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N Engl J Med. 1989 Jul 27;321(4):224-7.

An outbreak of shigellosis associated with the consumption of raw oysters.

Author information

1
Bureau of Epidemiology, Houston Health and Human Services Department, TX 77054.

Erratum in

  • N Engl J Med 1990 Jan 4;322(1):71.

Abstract

We describe an outbreak of Shigella sonnei infection among 24 persons who had eaten raw oysters in restaurants in southeastern Texas within five days before the onset of symptoms. The oysters in all eight restaurants were supplied by the same dealer, but examination of a routine water sample collected six days before the probable time of contamination showed the waters where the oysters were harvested to be free of fecal contamination, making widespread sewage contamination unlikely. The suspect oysters were traced to a single boat. Stool swabs from that boat's oyster harvesters allowed the identification of one asymptomatic carrier who had a strain of S. sonnei (determined by colicin typing, plasmid analysis, and testing for susceptibility to antibiotics) that was similar to or the same as that infecting the patients. Although the source of this man's infection was unknown, he reported having eaten no oysters. Investigation revealed that 5-gallon (19-liter) pails were used as toilets aboard the oyster boats. Sewage collected in these pails was often dumped overboard into the harvesting area. We conclude that this outbreak of S. sonnei resulted from poor sanitary procedures that probably allowed stool from a carrier to contaminate oysters either just before or after they were taken aboard the boat.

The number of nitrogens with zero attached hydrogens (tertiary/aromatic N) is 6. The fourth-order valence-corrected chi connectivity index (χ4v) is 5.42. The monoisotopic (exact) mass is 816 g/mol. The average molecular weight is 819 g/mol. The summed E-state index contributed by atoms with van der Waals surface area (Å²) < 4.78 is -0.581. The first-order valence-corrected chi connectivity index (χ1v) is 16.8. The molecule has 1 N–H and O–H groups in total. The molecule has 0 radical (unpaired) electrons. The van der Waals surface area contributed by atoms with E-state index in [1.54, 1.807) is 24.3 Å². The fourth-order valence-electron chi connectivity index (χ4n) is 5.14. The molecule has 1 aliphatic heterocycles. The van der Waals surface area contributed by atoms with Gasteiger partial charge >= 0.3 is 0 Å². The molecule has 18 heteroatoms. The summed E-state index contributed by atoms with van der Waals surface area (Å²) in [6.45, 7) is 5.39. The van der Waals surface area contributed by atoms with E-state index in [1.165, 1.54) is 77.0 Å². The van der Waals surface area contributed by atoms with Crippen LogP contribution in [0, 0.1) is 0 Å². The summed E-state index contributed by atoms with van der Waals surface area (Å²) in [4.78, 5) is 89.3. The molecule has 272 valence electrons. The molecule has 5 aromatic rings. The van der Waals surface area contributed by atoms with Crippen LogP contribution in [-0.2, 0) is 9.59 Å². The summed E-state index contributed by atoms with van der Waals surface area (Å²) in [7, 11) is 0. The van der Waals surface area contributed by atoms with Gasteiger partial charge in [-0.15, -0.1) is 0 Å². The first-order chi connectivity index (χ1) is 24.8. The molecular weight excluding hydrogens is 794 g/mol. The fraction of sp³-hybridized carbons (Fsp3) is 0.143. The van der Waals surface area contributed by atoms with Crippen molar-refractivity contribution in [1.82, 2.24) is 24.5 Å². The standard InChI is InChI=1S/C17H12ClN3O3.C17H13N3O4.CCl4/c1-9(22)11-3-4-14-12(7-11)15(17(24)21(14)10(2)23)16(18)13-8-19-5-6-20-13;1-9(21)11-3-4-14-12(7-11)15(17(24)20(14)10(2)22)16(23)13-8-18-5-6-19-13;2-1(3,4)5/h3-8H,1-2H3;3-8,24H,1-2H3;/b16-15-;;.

PMID:
2664513
DOI:
10.1056/NEJM198907273210404
[Indexed for MEDLINE]

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